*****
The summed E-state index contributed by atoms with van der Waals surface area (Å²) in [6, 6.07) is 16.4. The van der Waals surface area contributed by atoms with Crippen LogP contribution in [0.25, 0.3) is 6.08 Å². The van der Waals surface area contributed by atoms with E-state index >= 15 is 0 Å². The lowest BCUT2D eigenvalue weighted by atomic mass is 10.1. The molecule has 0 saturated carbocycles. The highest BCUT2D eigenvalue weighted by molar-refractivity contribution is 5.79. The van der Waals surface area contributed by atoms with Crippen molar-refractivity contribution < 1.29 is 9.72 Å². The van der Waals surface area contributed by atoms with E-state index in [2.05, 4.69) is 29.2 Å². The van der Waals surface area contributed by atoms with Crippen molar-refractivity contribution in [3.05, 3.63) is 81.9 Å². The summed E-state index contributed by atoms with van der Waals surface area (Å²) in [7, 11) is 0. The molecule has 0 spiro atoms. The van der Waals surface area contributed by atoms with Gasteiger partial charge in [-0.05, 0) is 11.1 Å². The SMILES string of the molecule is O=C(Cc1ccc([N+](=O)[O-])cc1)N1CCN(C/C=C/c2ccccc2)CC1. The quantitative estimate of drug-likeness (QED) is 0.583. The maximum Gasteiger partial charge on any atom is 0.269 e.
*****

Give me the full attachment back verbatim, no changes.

The summed E-state index contributed by atoms with van der Waals surface area (Å²) in [6, 6.07) is 16.4. The van der Waals surface area contributed by atoms with Crippen LogP contribution in [0.25, 0.3) is 6.08 Å². The van der Waals surface area contributed by atoms with E-state index >= 15 is 0 Å². The lowest BCUT2D eigenvalue weighted by atomic mass is 10.1. The molecule has 0 saturated carbocycles. The highest BCUT2D eigenvalue weighted by molar-refractivity contribution is 5.79. The van der Waals surface area contributed by atoms with Crippen molar-refractivity contribution < 1.29 is 9.72 Å². The van der Waals surface area contributed by atoms with E-state index in [2.05, 4.69) is 29.2 Å². The van der Waals surface area contributed by atoms with Crippen molar-refractivity contribution in [3.05, 3.63) is 81.9 Å². The summed E-state index contributed by atoms with van der Waals surface area (Å²) in [7, 11) is 0. The molecule has 0 spiro atoms. The van der Waals surface area contributed by atoms with Gasteiger partial charge in [-0.05, 0) is 11.1 Å². The SMILES string of the molecule is O=C(Cc1ccc([N+](=O)[O-])cc1)N1CCN(C/C=C/c2ccccc2)CC1. The quantitative estimate of drug-likeness (QED) is 0.583. The maximum Gasteiger partial charge on any atom is 0.269 e.